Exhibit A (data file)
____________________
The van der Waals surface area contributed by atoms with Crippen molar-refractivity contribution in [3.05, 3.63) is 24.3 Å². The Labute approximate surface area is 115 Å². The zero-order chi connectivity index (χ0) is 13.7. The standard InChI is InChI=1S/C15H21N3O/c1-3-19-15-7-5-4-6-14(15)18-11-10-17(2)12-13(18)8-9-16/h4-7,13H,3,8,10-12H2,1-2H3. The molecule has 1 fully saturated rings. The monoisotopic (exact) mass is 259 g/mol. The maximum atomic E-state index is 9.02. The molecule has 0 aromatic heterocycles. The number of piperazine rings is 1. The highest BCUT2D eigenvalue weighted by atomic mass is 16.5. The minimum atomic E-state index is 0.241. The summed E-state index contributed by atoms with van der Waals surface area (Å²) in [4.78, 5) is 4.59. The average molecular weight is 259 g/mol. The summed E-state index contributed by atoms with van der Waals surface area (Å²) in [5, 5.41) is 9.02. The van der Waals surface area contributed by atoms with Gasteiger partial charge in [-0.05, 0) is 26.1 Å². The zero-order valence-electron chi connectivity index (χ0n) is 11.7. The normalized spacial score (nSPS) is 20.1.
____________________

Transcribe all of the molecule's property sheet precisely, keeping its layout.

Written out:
The van der Waals surface area contributed by atoms with Crippen molar-refractivity contribution in [3.05, 3.63) is 24.3 Å². The Labute approximate surface area is 115 Å². The zero-order chi connectivity index (χ0) is 13.7. The standard InChI is InChI=1S/C15H21N3O/c1-3-19-15-7-5-4-6-14(15)18-11-10-17(2)12-13(18)8-9-16/h4-7,13H,3,8,10-12H2,1-2H3. The molecule has 1 fully saturated rings. The monoisotopic (exact) mass is 259 g/mol. The maximum atomic E-state index is 9.02. The molecule has 0 aromatic heterocycles. The number of piperazine rings is 1. The highest BCUT2D eigenvalue weighted by atomic mass is 16.5. The minimum atomic E-state index is 0.241. The summed E-state index contributed by atoms with van der Waals surface area (Å²) in [4.78, 5) is 4.59. The average molecular weight is 259 g/mol. The summed E-state index contributed by atoms with van der Waals surface area (Å²) in [5, 5.41) is 9.02. The van der Waals surface area contributed by atoms with Gasteiger partial charge in [-0.05, 0) is 26.1 Å². The zero-order valence-electron chi connectivity index (χ0n) is 11.7. The normalized spacial score (nSPS) is 20.1.